The first plan Ralph and Vanellope have to raise money for her beloved steering wheel is to team up with a shifty pop-up ad toting character (Bill Hader) who tells them they can make some quick bank going into other games and procuring special items for gamers too lazy to play long hours and actually earn something. The item that will give our heroes the most money in the quickest amount of time is a souped up hot rod belonging to Shank (Gal Gadot), the untouchable badass at the centre of a Grand Theft Auto/Fallout styled hybrid called Slaughter Race. Ralph finds the hyper-violent and surreal world of Slaughter Race to be immediately terrifying, but Vanellope, who’s a risk-taking racer at heart and craving a challenge, is immediately taken by it. Vanellope also finds herself drawn to Shank’s charismatic and kind nature as the leader of a family of crooks who are nice to each other and have a stronger bond than the kiddies in her game ever did. Ralph tries to get Vanellope as far from this game as possible – instead opting to team up with Yesss (Taraji P. Henson), the operator of a YouTube/Buzzfeed hybrid site to make self-deprecating viral content – but his younger counterpart still finds herself drawn to a place that could challenge and nurture her talents. This new world makes Vanellope happy, but the thought of being estranged from his best friend sends Ralph’s insecurities into overdrive.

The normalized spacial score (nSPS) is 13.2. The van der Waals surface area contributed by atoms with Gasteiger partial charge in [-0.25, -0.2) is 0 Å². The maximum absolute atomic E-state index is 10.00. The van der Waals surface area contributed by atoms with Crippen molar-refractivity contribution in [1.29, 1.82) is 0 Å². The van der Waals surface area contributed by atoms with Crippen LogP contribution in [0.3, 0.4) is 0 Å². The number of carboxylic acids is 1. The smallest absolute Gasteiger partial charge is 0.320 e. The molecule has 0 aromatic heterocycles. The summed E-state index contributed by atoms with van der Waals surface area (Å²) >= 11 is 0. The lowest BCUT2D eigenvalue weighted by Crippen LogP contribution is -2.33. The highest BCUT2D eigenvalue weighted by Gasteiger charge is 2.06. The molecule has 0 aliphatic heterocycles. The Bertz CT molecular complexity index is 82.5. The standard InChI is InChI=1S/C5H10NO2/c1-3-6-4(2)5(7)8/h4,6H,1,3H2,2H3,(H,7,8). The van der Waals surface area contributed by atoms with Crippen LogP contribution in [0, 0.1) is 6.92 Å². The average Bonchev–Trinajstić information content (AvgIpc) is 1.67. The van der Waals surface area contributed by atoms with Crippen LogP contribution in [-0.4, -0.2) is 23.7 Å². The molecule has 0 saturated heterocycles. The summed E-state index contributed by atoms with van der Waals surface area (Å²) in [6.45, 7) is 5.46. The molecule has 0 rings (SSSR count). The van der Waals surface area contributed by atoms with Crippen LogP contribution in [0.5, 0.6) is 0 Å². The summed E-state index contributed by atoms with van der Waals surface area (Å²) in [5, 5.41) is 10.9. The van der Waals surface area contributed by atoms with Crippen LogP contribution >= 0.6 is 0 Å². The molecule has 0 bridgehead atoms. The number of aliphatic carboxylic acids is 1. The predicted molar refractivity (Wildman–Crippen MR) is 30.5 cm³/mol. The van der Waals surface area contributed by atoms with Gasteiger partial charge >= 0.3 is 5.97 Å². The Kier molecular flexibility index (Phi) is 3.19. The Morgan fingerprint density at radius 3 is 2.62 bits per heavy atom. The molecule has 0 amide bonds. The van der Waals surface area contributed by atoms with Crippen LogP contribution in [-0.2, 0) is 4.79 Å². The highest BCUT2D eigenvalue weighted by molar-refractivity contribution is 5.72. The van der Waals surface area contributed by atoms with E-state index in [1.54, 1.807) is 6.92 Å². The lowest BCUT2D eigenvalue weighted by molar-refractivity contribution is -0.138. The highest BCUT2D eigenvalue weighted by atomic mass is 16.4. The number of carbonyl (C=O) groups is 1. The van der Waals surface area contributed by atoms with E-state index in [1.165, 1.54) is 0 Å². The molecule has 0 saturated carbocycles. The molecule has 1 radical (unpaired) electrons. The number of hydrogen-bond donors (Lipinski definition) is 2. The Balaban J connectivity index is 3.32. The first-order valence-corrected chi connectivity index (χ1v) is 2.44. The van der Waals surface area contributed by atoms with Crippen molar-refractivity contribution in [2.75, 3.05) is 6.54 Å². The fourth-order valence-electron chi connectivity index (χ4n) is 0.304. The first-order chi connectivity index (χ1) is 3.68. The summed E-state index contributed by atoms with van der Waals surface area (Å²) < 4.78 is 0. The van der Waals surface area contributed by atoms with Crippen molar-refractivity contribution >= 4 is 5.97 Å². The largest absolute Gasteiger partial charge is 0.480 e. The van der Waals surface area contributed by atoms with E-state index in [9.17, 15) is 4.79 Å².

Ultimately, Ralph Breaks the Internet isn’t a film about the wacky world wide web, but about difficult and complex feelings many experience while growing up. Friends can drift apart. They can develop new interests. Sometimes circumstances force them to separate. In some cases, they work better apart than they do together. Every development throughout Ralph Breaks the Internet is building towards its titular figure being forced to wrestle with such complicated feelings from the perspective of a character that’s already basically a large child. The plot forms in a slower and subtler fashion than one might expect, in an effort to show that the growing distance between Ralph and Vanellope doesn’t mean their friendship is coming to an end, but rather that it’s evolving into something complicated. I can’t think of many films that I would show to a young person trying to understand why friends can change over time, but Ralph Breaks the Internet is an excellent choice, and one that doesn’t talk down to the difficulty and mixed feelings at the heart of such life experiences.